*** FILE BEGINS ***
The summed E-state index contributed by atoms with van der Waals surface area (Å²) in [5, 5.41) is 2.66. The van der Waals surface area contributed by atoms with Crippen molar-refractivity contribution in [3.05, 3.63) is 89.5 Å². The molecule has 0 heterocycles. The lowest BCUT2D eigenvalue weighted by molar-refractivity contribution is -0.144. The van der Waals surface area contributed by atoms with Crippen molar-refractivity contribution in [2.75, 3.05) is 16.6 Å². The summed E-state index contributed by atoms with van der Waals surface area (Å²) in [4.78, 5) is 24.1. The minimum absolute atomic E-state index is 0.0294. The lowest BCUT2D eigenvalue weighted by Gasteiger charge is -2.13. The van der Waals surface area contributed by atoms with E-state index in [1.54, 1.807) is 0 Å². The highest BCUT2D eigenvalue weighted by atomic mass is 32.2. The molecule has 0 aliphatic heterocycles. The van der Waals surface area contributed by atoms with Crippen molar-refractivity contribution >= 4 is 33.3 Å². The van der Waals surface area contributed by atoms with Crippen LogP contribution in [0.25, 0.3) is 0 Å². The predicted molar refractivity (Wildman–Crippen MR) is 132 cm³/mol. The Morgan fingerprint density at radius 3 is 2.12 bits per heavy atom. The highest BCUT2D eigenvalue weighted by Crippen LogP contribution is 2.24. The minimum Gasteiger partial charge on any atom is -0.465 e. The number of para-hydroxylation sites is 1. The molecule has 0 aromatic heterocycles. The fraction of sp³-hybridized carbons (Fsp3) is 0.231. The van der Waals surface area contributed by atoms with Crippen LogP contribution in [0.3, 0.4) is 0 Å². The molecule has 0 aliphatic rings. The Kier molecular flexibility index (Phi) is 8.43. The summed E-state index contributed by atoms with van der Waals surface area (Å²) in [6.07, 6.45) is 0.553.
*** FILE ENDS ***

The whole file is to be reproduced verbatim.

The summed E-state index contributed by atoms with van der Waals surface area (Å²) in [5, 5.41) is 2.66. The van der Waals surface area contributed by atoms with Crippen molar-refractivity contribution in [3.05, 3.63) is 89.5 Å². The molecule has 0 heterocycles. The lowest BCUT2D eigenvalue weighted by molar-refractivity contribution is -0.144. The van der Waals surface area contributed by atoms with Crippen molar-refractivity contribution in [2.75, 3.05) is 16.6 Å². The summed E-state index contributed by atoms with van der Waals surface area (Å²) in [4.78, 5) is 24.1. The minimum absolute atomic E-state index is 0.0294. The lowest BCUT2D eigenvalue weighted by Gasteiger charge is -2.13. The van der Waals surface area contributed by atoms with E-state index in [1.54, 1.807) is 0 Å². The highest BCUT2D eigenvalue weighted by atomic mass is 32.2. The molecule has 0 aliphatic heterocycles. The van der Waals surface area contributed by atoms with Crippen molar-refractivity contribution >= 4 is 33.3 Å². The van der Waals surface area contributed by atoms with Crippen LogP contribution in [0.25, 0.3) is 0 Å². The predicted molar refractivity (Wildman–Crippen MR) is 132 cm³/mol. The Morgan fingerprint density at radius 3 is 2.12 bits per heavy atom. The highest BCUT2D eigenvalue weighted by Crippen LogP contribution is 2.24. The minimum Gasteiger partial charge on any atom is -0.465 e. The number of para-hydroxylation sites is 1. The molecule has 0 aromatic heterocycles. The fraction of sp³-hybridized carbons (Fsp3) is 0.231. The van der Waals surface area contributed by atoms with Crippen LogP contribution in [0.3, 0.4) is 0 Å². The molecule has 0 aliphatic rings. The Kier molecular flexibility index (Phi) is 8.43. The summed E-state index contributed by atoms with van der Waals surface area (Å²) in [6.07, 6.45) is 0.553.